Scottish Government insists standardised tests will not cause harm

Written by Tom Freeman on 4 May 2017 in News

Scottish Government responds to claim standardised testing causes “ill-being” in students and devalues teacher judgement

Pupil -  credit wecometolearn

The Scottish Government has defended the introduction of standardised testing in reading, writing and maths in P1, P4, P7 and S3 in the wake of criticism of the policy by one of its senior advisers.

It is due to be rolled out in Scottish schools from August.

Yesterday Professor Andy Hargreaves, one of the Scottish Government’s international education advisers, said there was evidence “of testing actively causing ill-being” in pupils.


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A Scottish Government spokesperson did not say whether Hargreaves had raised the issue at meetings of the international education advisers, but said: “We recognise the impact that anxiety about school work can have on children which is why health and wellbeing is a key priority of the Curriculum for Excellence.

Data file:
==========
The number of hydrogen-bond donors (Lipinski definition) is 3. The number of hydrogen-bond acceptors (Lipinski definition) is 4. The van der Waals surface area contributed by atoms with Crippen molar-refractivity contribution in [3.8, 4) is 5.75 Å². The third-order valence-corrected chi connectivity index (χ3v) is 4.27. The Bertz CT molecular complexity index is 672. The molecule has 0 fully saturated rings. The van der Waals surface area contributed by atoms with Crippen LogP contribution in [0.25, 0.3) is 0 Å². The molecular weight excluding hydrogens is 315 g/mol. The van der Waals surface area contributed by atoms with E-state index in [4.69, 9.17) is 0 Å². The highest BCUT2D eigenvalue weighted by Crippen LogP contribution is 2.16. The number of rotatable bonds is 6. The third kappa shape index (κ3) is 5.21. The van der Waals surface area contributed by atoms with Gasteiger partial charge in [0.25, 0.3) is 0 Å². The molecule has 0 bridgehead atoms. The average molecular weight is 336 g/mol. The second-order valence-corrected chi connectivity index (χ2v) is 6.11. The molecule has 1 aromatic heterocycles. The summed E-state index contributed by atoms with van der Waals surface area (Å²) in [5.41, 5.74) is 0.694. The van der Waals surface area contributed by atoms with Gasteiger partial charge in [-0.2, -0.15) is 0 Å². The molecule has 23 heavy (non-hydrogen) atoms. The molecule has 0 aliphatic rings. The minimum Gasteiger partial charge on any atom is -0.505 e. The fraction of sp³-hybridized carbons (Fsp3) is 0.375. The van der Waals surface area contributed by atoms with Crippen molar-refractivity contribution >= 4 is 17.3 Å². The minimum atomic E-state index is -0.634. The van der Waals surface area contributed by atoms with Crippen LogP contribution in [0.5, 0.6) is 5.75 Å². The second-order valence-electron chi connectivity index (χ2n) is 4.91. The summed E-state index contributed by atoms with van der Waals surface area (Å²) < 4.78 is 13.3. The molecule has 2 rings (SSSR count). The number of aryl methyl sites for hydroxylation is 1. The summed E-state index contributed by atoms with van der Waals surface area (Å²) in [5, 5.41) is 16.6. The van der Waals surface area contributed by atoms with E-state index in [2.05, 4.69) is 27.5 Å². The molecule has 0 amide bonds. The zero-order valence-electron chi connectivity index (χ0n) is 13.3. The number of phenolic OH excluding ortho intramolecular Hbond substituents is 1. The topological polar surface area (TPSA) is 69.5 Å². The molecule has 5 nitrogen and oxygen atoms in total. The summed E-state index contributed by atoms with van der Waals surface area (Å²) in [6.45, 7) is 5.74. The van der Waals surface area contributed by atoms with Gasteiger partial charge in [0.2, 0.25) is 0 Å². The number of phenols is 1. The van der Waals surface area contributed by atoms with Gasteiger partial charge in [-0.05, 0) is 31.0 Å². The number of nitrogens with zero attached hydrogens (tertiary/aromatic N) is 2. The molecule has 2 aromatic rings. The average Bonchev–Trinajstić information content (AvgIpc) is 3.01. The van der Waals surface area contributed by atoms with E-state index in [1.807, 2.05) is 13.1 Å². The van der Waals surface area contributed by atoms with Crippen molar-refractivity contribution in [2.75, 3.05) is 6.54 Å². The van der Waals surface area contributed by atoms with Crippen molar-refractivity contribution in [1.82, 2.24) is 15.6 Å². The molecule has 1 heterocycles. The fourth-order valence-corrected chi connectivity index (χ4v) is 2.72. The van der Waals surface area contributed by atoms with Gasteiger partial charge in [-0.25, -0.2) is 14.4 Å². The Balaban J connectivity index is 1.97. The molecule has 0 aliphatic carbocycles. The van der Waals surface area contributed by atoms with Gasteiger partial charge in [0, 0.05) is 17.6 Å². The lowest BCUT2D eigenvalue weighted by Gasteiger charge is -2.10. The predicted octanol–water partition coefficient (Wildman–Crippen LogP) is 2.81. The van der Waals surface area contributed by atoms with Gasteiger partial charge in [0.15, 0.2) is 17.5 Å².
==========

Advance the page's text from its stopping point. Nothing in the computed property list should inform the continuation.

"All adults working in schools are responsible for supporting and developing mental, emotional, social and physical wellbeing to support successful learning and happy lives. 

“As we have made repeatedly clear, the new standardised assessments are not a return to high stakes testing – they will simply help check progress in literacy and reading, automatically generating information for teachers on where a pupil is doing well and where further support may be required. Teachers’ professional judgement remains the key measure of children’s progress.”

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